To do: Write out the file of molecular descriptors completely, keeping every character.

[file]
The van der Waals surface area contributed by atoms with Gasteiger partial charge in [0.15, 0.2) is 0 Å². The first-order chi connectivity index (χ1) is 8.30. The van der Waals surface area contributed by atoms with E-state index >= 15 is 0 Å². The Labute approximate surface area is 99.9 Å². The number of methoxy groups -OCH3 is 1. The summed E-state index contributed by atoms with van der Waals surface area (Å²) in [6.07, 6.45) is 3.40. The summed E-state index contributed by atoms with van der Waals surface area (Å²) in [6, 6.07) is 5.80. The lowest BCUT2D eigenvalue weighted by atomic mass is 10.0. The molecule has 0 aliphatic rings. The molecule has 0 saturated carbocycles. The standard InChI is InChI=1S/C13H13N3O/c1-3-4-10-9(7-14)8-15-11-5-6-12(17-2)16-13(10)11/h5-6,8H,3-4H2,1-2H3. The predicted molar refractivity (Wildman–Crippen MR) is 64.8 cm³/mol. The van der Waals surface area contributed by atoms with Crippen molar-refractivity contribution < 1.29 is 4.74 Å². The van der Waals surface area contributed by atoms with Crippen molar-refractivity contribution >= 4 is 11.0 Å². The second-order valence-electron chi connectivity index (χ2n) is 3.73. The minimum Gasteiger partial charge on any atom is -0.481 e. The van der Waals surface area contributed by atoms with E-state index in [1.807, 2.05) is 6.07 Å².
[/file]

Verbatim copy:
The van der Waals surface area contributed by atoms with Gasteiger partial charge in [0.15, 0.2) is 0 Å². The first-order chi connectivity index (χ1) is 8.30. The van der Waals surface area contributed by atoms with E-state index >= 15 is 0 Å². The Labute approximate surface area is 99.9 Å². The number of methoxy groups -OCH3 is 1. The summed E-state index contributed by atoms with van der Waals surface area (Å²) in [6.07, 6.45) is 3.40. The summed E-state index contributed by atoms with van der Waals surface area (Å²) in [6, 6.07) is 5.80. The lowest BCUT2D eigenvalue weighted by atomic mass is 10.0. The molecule has 0 aliphatic rings. The molecule has 0 saturated carbocycles. The standard InChI is InChI=1S/C13H13N3O/c1-3-4-10-9(7-14)8-15-11-5-6-12(17-2)16-13(10)11/h5-6,8H,3-4H2,1-2H3. The predicted molar refractivity (Wildman–Crippen MR) is 64.8 cm³/mol. The van der Waals surface area contributed by atoms with Crippen molar-refractivity contribution < 1.29 is 4.74 Å². The van der Waals surface area contributed by atoms with Crippen molar-refractivity contribution >= 4 is 11.0 Å². The second-order valence-electron chi connectivity index (χ2n) is 3.73. The minimum Gasteiger partial charge on any atom is -0.481 e. The van der Waals surface area contributed by atoms with E-state index in [1.807, 2.05) is 6.07 Å².